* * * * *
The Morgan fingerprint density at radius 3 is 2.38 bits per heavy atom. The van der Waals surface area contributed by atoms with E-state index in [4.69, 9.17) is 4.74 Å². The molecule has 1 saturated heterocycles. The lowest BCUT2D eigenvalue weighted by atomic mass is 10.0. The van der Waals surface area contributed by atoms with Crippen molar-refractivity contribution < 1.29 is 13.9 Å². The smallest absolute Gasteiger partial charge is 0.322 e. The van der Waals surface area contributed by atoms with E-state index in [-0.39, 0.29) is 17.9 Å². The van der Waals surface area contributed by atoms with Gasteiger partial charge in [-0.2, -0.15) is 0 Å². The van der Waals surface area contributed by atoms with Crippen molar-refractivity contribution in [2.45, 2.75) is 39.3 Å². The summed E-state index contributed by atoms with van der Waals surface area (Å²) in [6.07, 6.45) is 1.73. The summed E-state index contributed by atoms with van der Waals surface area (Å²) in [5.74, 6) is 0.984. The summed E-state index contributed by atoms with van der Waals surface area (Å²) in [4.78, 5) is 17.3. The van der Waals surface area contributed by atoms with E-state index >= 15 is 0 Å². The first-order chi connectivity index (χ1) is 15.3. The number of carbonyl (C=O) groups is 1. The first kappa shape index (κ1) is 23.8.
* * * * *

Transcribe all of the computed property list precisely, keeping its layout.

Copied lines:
The Morgan fingerprint density at radius 3 is 2.38 bits per heavy atom. The van der Waals surface area contributed by atoms with E-state index in [4.69, 9.17) is 4.74 Å². The molecule has 1 saturated heterocycles. The lowest BCUT2D eigenvalue weighted by atomic mass is 10.0. The van der Waals surface area contributed by atoms with Crippen molar-refractivity contribution < 1.29 is 13.9 Å². The smallest absolute Gasteiger partial charge is 0.322 e. The van der Waals surface area contributed by atoms with E-state index in [-0.39, 0.29) is 17.9 Å². The van der Waals surface area contributed by atoms with Gasteiger partial charge in [-0.2, -0.15) is 0 Å². The van der Waals surface area contributed by atoms with Crippen molar-refractivity contribution in [2.45, 2.75) is 39.3 Å². The summed E-state index contributed by atoms with van der Waals surface area (Å²) in [6.07, 6.45) is 1.73. The summed E-state index contributed by atoms with van der Waals surface area (Å²) in [5.74, 6) is 0.984. The summed E-state index contributed by atoms with van der Waals surface area (Å²) in [4.78, 5) is 17.3. The van der Waals surface area contributed by atoms with E-state index >= 15 is 0 Å². The first-order chi connectivity index (χ1) is 15.3. The number of carbonyl (C=O) groups is 1. The first kappa shape index (κ1) is 23.8.